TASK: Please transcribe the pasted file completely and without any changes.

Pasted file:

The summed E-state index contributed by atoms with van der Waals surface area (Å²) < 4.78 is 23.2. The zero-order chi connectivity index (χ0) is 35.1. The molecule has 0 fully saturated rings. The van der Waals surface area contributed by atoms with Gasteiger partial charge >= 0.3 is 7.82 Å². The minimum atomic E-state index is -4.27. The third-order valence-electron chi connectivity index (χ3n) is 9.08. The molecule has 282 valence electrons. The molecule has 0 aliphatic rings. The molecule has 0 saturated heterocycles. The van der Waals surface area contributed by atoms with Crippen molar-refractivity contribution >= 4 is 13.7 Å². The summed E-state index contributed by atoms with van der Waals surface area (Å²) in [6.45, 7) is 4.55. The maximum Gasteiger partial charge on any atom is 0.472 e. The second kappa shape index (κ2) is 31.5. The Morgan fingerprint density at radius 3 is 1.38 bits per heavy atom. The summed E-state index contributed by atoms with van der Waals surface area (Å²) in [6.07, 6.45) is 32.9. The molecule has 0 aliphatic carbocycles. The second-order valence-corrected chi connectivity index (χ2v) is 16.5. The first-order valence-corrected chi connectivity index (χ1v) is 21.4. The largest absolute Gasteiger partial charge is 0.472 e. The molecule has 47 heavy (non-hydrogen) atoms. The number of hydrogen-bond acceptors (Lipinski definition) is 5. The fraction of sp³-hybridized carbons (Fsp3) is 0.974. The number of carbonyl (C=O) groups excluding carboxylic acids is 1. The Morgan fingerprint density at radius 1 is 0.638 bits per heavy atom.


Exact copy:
The summed E-state index contributed by atoms with van der Waals surface area (Å²) < 4.78 is 23.2. The zero-order chi connectivity index (χ0) is 35.1. The molecule has 0 fully saturated rings. The van der Waals surface area contributed by atoms with Gasteiger partial charge >= 0.3 is 7.82 Å². The minimum atomic E-state index is -4.27. The third-order valence-electron chi connectivity index (χ3n) is 9.08. The molecule has 282 valence electrons. The molecule has 0 aliphatic rings. The molecule has 0 saturated heterocycles. The van der Waals surface area contributed by atoms with Crippen molar-refractivity contribution >= 4 is 13.7 Å². The summed E-state index contributed by atoms with van der Waals surface area (Å²) in [6.45, 7) is 4.55. The maximum Gasteiger partial charge on any atom is 0.472 e. The second kappa shape index (κ2) is 31.5. The Morgan fingerprint density at radius 3 is 1.38 bits per heavy atom. The summed E-state index contributed by atoms with van der Waals surface area (Å²) in [6.07, 6.45) is 32.9. The molecule has 0 aliphatic carbocycles. The second-order valence-corrected chi connectivity index (χ2v) is 16.5. The first-order valence-corrected chi connectivity index (χ1v) is 21.4. The largest absolute Gasteiger partial charge is 0.472 e. The molecule has 47 heavy (non-hydrogen) atoms. The number of hydrogen-bond acceptors (Lipinski definition) is 5. The fraction of sp³-hybridized carbons (Fsp3) is 0.974. The number of carbonyl (C=O) groups excluding carboxylic acids is 1. The Morgan fingerprint density at radius 1 is 0.638 bits per heavy atom.